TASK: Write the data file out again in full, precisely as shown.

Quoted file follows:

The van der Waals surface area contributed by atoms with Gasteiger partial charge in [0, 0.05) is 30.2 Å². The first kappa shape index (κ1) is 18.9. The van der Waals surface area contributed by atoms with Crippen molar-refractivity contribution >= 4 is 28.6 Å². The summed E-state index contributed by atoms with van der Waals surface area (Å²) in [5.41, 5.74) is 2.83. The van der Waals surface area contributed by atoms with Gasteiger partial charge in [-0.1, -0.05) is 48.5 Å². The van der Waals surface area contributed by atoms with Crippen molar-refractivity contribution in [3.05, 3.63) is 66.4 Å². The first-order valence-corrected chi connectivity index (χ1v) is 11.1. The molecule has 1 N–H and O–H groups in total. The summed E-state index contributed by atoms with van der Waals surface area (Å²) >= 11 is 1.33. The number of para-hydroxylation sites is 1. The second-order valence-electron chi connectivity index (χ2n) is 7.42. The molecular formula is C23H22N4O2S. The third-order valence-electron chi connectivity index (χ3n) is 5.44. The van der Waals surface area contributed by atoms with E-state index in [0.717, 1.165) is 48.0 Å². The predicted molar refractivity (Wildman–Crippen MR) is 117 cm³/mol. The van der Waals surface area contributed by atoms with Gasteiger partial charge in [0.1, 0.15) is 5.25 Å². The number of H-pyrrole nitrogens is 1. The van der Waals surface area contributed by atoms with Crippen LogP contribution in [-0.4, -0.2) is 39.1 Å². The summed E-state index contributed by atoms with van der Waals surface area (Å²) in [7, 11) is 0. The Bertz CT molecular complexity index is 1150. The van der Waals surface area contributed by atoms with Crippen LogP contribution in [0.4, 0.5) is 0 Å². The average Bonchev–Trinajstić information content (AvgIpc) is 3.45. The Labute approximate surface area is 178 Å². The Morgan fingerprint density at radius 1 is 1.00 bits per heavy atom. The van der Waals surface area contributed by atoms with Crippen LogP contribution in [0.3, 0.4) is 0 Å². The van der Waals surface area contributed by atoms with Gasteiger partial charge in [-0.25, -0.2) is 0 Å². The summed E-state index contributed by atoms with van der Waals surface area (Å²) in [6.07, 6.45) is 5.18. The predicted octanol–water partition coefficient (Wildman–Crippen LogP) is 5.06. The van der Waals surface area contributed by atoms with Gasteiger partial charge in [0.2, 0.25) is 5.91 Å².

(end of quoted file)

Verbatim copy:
The van der Waals surface area contributed by atoms with Gasteiger partial charge in [0, 0.05) is 30.2 Å². The first kappa shape index (κ1) is 18.9. The van der Waals surface area contributed by atoms with Crippen molar-refractivity contribution >= 4 is 28.6 Å². The summed E-state index contributed by atoms with van der Waals surface area (Å²) in [5.41, 5.74) is 2.83. The van der Waals surface area contributed by atoms with Gasteiger partial charge in [-0.1, -0.05) is 48.5 Å². The van der Waals surface area contributed by atoms with Crippen molar-refractivity contribution in [3.05, 3.63) is 66.4 Å². The first-order valence-corrected chi connectivity index (χ1v) is 11.1. The molecule has 1 N–H and O–H groups in total. The summed E-state index contributed by atoms with van der Waals surface area (Å²) >= 11 is 1.33. The number of para-hydroxylation sites is 1. The second-order valence-electron chi connectivity index (χ2n) is 7.42. The molecular formula is C23H22N4O2S. The third-order valence-electron chi connectivity index (χ3n) is 5.44. The van der Waals surface area contributed by atoms with E-state index in [0.717, 1.165) is 48.0 Å². The predicted molar refractivity (Wildman–Crippen MR) is 117 cm³/mol. The van der Waals surface area contributed by atoms with Gasteiger partial charge in [0.1, 0.15) is 5.25 Å². The number of H-pyrrole nitrogens is 1. The van der Waals surface area contributed by atoms with Crippen LogP contribution in [-0.4, -0.2) is 39.1 Å². The summed E-state index contributed by atoms with van der Waals surface area (Å²) in [7, 11) is 0. The Bertz CT molecular complexity index is 1150. The van der Waals surface area contributed by atoms with Crippen LogP contribution in [0.4, 0.5) is 0 Å². The average Bonchev–Trinajstić information content (AvgIpc) is 3.45. The Labute approximate surface area is 178 Å². The Morgan fingerprint density at radius 1 is 1.00 bits per heavy atom. The van der Waals surface area contributed by atoms with Crippen LogP contribution in [0.3, 0.4) is 0 Å². The van der Waals surface area contributed by atoms with Gasteiger partial charge in [-0.25, -0.2) is 0 Å². The summed E-state index contributed by atoms with van der Waals surface area (Å²) in [6.07, 6.45) is 5.18. The predicted octanol–water partition coefficient (Wildman–Crippen LogP) is 5.06. The van der Waals surface area contributed by atoms with Gasteiger partial charge in [0.2, 0.25) is 5.91 Å².